WHAT’S NEXT: No one is sure. Though experts believe that the move away from a once-a-year gathering of feedback is a step in the right direction, nailing down the best process for evaluating employees in a way that benefits both companies, as well as worker, remains elusive. “Ten years ago, I told people if I could find a good appraisal system, I would be rich,” says Pamela Harding, SHRM-SCP, CEO of Enumclaw, Wash-based Manzano, which operates the LinkedIn group Linked:HR. “Ten years later, it still doesn’t exist.”
4. Technology Pushes Work Beyond the Office
THEN: People used to take advantage of digital technology to work remotely as well as outside of traditional business hours, but employers that offered telework options were still the exception rather than the rule.
Percentage of employers offering teleworker options
NOW: A Society for Human Resource Management study proved that three times as many companies offered telework last year than did in 1996. That gives leeway to both workers & employers, who can vastly expand their pool of job candidates. “It doesn’t have to be someone local for a job,” Harding says. Companies “can work with someone across the world.”
Flexible work arrangements & schedules have also brought about a different way to evaluate work. Long hours and face time used to be mandatory for some companies. Now, it’s not so much about time served, rather about what gets done. “It goes right back to getting your work judged by getting the task completed,” Harding says.
WHAT’S NEXT: The age-old problem with new technology, though, is that the human element often gets lost. In the next decade, it will be up to HR managers to instruct workers on how to communicate outside of e-mail and social media platforms. “We need to teach them how to shake hands, how to network outside of a computer,” Verrico says
5. Career Development in Agile and Gig-focused
THEN: In 2005, about 10% of U.S. workers were employed by a temporary help agency, as an independent contractor or in an on-call position, according to a study from Harvard University’s Lawrence Katz and Princeton University’s Alan Krueger.
NOW: Goodbye, company career ladder. Hello, gig economy. In the U.S., slightly more than 1 out of 4 workers were gig workers in 2016, according to the McKinsey Global Institute, and that number continues to grow as people seek more independence and opportunities. (By contrast, the decade before that showed little change in the percentage of workers in alternative work arrangements.) The growing Millennial workforce is highly focused on racking up new experiences than on banking time at one organization (or even in one field for an entire career), and HR managers are adapting.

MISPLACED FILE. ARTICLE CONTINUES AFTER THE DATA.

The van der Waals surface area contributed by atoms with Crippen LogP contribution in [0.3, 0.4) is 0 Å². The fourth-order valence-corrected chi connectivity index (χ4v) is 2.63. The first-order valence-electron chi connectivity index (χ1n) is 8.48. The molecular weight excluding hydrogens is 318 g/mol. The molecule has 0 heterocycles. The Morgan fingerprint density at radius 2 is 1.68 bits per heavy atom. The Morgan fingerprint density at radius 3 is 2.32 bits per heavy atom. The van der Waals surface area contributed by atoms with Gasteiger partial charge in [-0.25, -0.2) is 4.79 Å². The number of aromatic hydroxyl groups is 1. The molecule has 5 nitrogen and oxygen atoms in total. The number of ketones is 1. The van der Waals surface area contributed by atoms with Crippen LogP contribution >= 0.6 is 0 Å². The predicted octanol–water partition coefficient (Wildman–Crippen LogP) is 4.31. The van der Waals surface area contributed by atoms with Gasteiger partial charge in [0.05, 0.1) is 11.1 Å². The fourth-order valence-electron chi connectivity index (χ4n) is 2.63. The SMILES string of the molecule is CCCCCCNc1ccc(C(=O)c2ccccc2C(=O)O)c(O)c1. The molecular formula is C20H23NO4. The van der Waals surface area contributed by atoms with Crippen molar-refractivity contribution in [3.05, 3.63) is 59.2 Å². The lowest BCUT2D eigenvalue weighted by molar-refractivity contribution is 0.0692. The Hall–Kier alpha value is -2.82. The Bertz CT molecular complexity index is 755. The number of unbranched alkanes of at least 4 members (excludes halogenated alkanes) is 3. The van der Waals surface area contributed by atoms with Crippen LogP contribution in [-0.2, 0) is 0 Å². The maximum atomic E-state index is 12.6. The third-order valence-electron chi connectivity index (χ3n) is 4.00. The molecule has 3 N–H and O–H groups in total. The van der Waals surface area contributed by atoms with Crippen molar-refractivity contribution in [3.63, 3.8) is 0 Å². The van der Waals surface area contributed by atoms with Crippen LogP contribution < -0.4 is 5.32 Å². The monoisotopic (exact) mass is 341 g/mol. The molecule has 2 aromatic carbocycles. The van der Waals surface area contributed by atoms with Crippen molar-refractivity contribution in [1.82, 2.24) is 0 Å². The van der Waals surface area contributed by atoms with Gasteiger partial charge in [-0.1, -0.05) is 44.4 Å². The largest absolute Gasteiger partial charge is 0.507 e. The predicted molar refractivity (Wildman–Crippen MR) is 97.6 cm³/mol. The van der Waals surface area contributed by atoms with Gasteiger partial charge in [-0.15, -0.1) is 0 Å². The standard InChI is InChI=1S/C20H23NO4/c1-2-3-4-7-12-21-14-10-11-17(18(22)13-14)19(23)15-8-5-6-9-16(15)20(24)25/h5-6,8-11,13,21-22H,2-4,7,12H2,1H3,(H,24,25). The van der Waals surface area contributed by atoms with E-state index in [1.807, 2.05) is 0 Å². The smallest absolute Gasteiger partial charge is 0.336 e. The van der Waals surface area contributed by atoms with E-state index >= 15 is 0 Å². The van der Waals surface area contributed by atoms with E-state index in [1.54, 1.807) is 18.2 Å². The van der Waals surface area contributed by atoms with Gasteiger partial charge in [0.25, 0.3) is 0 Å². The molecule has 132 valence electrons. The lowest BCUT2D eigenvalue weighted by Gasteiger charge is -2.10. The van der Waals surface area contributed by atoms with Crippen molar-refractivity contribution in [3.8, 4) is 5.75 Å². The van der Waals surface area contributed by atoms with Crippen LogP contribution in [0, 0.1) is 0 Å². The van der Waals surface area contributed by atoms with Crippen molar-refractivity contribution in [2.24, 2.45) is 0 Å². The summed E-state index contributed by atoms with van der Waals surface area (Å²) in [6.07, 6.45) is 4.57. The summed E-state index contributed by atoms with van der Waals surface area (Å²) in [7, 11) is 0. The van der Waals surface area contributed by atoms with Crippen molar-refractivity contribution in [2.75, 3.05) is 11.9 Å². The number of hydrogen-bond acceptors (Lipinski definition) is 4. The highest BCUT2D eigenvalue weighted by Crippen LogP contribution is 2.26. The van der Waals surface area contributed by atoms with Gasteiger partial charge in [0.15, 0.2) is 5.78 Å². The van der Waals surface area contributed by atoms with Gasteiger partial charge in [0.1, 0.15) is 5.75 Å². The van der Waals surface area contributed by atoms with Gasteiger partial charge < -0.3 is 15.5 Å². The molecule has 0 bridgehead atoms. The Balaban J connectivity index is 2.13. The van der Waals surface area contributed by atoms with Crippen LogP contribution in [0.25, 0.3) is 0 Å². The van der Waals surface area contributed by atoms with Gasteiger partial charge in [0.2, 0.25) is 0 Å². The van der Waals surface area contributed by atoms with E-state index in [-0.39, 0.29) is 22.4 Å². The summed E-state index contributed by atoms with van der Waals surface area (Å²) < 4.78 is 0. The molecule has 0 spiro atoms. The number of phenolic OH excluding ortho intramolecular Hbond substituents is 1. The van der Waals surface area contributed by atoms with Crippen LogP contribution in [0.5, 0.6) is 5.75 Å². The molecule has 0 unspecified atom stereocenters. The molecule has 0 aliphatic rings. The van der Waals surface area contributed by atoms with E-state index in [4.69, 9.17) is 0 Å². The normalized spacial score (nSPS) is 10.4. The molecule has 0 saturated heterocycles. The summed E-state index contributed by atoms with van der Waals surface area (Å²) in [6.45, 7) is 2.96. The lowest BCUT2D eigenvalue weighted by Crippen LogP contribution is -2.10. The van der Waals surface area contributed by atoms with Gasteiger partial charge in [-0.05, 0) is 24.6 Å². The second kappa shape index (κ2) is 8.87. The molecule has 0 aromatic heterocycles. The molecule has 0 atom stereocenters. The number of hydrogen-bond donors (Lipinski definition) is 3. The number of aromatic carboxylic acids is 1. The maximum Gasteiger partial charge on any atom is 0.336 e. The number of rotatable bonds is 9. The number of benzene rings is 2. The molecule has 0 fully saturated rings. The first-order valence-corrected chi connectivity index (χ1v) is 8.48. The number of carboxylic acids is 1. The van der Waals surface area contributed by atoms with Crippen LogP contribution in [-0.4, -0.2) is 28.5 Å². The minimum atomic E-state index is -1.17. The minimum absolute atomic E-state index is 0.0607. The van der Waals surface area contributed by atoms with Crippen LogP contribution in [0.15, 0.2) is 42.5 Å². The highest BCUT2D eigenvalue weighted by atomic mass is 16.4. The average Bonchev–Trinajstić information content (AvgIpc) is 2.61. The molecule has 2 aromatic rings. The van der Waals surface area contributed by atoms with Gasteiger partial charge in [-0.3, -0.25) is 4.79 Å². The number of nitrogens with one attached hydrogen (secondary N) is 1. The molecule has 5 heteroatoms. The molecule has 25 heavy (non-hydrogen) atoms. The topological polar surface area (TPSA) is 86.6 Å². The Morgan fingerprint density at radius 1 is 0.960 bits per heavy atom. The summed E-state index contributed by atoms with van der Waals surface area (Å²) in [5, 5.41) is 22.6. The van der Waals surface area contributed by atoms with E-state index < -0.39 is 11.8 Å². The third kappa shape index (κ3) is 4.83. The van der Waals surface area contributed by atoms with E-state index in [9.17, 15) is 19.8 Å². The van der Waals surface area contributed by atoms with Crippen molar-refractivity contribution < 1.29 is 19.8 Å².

“Years ago, the old paradigm was that the contract was defined by loyalty & tenure. There is a new social contract, or new business paradigm, in which employees, especially Millennials, are less incentivized by security & benefits and are more eager to take on roles that offer new experiences and flexibility,” says Jan Bruce, co-founder and CEO of meQuilibrium, a Boston-based company that helps organizations deal with worker stress. “Instead of buying your loyalty with tenure, we earn it by helping you be agile and purposeful. I can’t buy you for life, but if I give you a great skill and help you in your career, then you will be loyal to me while you are there.”
That includes offering more opportunities to entrepreneurial independent contractors – contingent workers who work on a per-project basis and are not employees of any one company.
WHAT’S NEXT: The Gig economy driven as much by the economic downturn of 2008-09 as by the influx of Millennials in the workforce will present challenges in the next decade for HR, comprising how to provide benefits to contractors & manage intellectual property rights when a person has several different employers, Wadors says. But ultimately, workers and companies will benefit from the trend. “If we become agiler in [talking to] the workforce and listening to their choices, we can create more flexibility and save money” by streamlining staffing, she says.
6. Analytics Changed the Game Slowly and Steadily
THEN: Some HR managers were experimenting using metrics to measure the cost as well as the impact of workforce programs and HR initiatives, but few HR professionals had any background in data analysis.
NOW: Although there’s growing recognition of the need for HR practitioners with expertise in data skills, the number of organizations actually leveraging workforce data is still relatively low. According to a 2015 report by Deloitte, less than 9 percent of respondents said their organizations had a strong team in place that could handle data analysis within HR.
32% of companies say they are ready to begin using predictive analytics.
WHAT’S NEXT: While analytics have gotten off to a sluggish start, the use of data to assess & improve everything from recruitment to health & safety to succession strategies will be the biggest game-changing trend in HR. In fact, nearly 1/3rd of companies said they were ready to make the leap to using full, predictive analytics, according to the Deloitte study.